Caron Gremont
(202) 973-2940
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Dreaming of a “Green” Christmas
Being good to Mother Earth this holiday starts with the right tree

(Washington, DC) – A recent national survey shows that nearly six in ten Americans purchase artificial Christmas trees rather than real ones always or most of the time (59 percent). The survey also found that about the same number mistakenly believe that buying an artificial Christmas tree is better for the environment than a real Christmas tree (58 percent).

However, the “Greenest” holiday starts with a real tree. Real Christmas trees come from well-managed forests, which are a sustainable resource. For every Christmas tree harvested in these well-managed forests, up to three more are planted in the spring.1 And, real Christmas trees are biodegradable and recyclable. So after the holidays they can be put to good use as mulch to recycle nutrients back into the soil or as habitat enhancements for wildlife.

The national survey conducted by market research firm ICR and sponsored by the Abundant Forests Alliance, measured environmental concern, knowledge and behavior among a nationally representative sample of more than 1,500 adult Americans. The survey found that 89 percent of Americans say that it is important to them personally to be “Green,” or environmentally conscious. Yet there are large gaps between self-perception, knowledge and behavior.

“The good news is that our forests are as abundant today as they were 100 years ago. But there is great confusion about how we care for and use this important natural resource,” says Chuck Leavell, family forest owner, author and keyboardist for the Rolling Stones. “Now that I am a grandfather, I want to put my passions about forestry into words and teach the next generation to appreciate the wonderful gifts of the forest.”

Selecting a real Christmas tree during the holiday, Leavell points out, is a fun and environmentally friendly activity for the family. There are about 500,000 acres devoted to growing Christmas trees in the United States, with those acres spread across every state in the country.2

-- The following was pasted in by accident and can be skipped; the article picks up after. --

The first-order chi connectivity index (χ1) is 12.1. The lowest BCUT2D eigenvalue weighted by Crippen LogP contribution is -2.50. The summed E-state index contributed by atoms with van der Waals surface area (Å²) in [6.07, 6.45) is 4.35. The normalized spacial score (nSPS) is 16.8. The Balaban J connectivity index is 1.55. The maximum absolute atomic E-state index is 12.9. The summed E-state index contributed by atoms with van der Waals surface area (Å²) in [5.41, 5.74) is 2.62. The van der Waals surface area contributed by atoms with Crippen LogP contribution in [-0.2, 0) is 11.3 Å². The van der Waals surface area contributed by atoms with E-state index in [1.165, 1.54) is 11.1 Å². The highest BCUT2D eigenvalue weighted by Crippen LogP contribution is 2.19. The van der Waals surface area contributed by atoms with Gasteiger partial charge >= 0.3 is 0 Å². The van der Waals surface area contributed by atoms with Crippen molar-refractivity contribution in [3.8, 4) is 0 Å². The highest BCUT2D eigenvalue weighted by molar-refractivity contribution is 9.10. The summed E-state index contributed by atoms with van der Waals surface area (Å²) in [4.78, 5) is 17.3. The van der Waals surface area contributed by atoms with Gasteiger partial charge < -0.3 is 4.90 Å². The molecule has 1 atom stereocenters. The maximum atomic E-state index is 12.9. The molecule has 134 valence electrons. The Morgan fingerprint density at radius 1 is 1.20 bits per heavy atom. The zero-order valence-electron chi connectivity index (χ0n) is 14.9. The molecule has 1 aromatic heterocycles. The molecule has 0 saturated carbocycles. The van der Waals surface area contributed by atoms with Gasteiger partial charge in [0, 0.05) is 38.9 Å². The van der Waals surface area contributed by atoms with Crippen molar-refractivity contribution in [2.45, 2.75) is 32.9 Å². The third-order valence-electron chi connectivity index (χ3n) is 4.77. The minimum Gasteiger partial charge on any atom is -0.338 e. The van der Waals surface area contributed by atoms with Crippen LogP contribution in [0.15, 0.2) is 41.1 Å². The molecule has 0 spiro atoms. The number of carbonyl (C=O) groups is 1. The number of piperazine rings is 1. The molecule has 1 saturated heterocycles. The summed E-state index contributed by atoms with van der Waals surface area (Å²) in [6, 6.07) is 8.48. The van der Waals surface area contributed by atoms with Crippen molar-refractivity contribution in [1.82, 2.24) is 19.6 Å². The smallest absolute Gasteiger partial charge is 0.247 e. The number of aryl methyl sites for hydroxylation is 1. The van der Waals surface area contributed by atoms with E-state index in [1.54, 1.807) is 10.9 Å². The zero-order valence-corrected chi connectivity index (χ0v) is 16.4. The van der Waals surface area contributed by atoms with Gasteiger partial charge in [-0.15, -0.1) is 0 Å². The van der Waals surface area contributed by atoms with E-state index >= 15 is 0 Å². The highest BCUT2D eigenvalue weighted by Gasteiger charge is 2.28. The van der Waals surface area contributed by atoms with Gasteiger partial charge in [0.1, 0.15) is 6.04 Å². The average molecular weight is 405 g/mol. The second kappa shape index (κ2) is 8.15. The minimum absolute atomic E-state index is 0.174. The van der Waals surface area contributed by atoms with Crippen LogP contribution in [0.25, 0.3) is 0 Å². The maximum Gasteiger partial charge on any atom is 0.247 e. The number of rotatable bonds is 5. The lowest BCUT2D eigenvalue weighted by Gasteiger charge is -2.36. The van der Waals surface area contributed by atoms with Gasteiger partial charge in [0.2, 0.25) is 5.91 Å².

Many Christmas trees are grown on family owned forests, a fact that would surprise most Americans. The majority of adults (80 percent) don’t know that private landowners own and care for the largest single chunk of the nation’s forests. About half of the U.S. forestland is owned collectively by more than 10 million individuals and families, who ensure that the forests will be abundant for generations to come.

One thing Americans can do to be more Green is to understand the difference between renewable and nonrenewable resources. Renewable resources, such as wood, are natural materials that can be used and replenished. Nonrenewable resources are materials such as fossil fuels or minerals that are present in finite amounts and, once used, are gone. Understanding these concepts leads to informed decision-making. Select a real Christmas tree to enjoy, recycle and even reuse, for example:

  • Don’t just recycle, treecycle. Look online or in the local paper for community treecycling programs. Many municipalities offer to pick up your tree at the curbside. The trees are then turned into mulch for playgrounds and beautification projects. Call 1-800-Cleanup or visit for treecycling opportunities.

  • Make next year’s presents out of this year’s tree. To create holiday potpourri or sachets, let the branches dry, then remove and crumble the needles. Mix with cinnamon sticks, cloves or any other favorite Christmas scents. Place this potpourri mixture into tightly sealed jars. Or sew sachet squares and fill.

For more Green tips for the holiday visit

  1. National Christmas Tree Assn. (
  2. ibid

Chuck Leavell, whom the Washington Post dubbed the "Bono of Trees," has anchored the legendary Rolling Stones on keyboard for more than two decades, and has performed with the Allman Brothers Band, Eric Clapton, George Harrison among others. Chuck’s work with his wife Rose Lane on their Georgia plantation, Charlane Plantation, led to their recognition in 2005 by Secretary Gale Norton, U.S. Department of the Interior, as "Outstanding Citizen Stewards." They were named in 1999 as the nation’s outstanding Tree Farmers. Chuck is the author of several books including The Tree Farmer and Between Rock and a Home Place.

About the Abundant Forests Alliance
Members of the wood and paper products industry in the United States have formed the Abundant Forests Alliance. We share information with consumers and customers about the many ways our industry is helping to ensure that with proper care and management there will always be abundant forests. We also listen and respond to environmental concerns about our forests and products. Through sustainable forestry practices, improved recycling and new technologies, our industry is helping to maintain the delicate balance between supplying the wood and paper products people need and giving the forest what it needs to flourish. By working together to renew, reuse and respect our forest resources, we can balance the needs of people with the needs of nature so forests can remain abundant.

Our members include: Anthony Forest Products Company | Green Diamond Resource Company | International Paper | MeadWestvaco | Monadnock Paper Mills | Plum Creek Timber Company | Temple-Inland | The Westervelt Company | Weyerhaeuser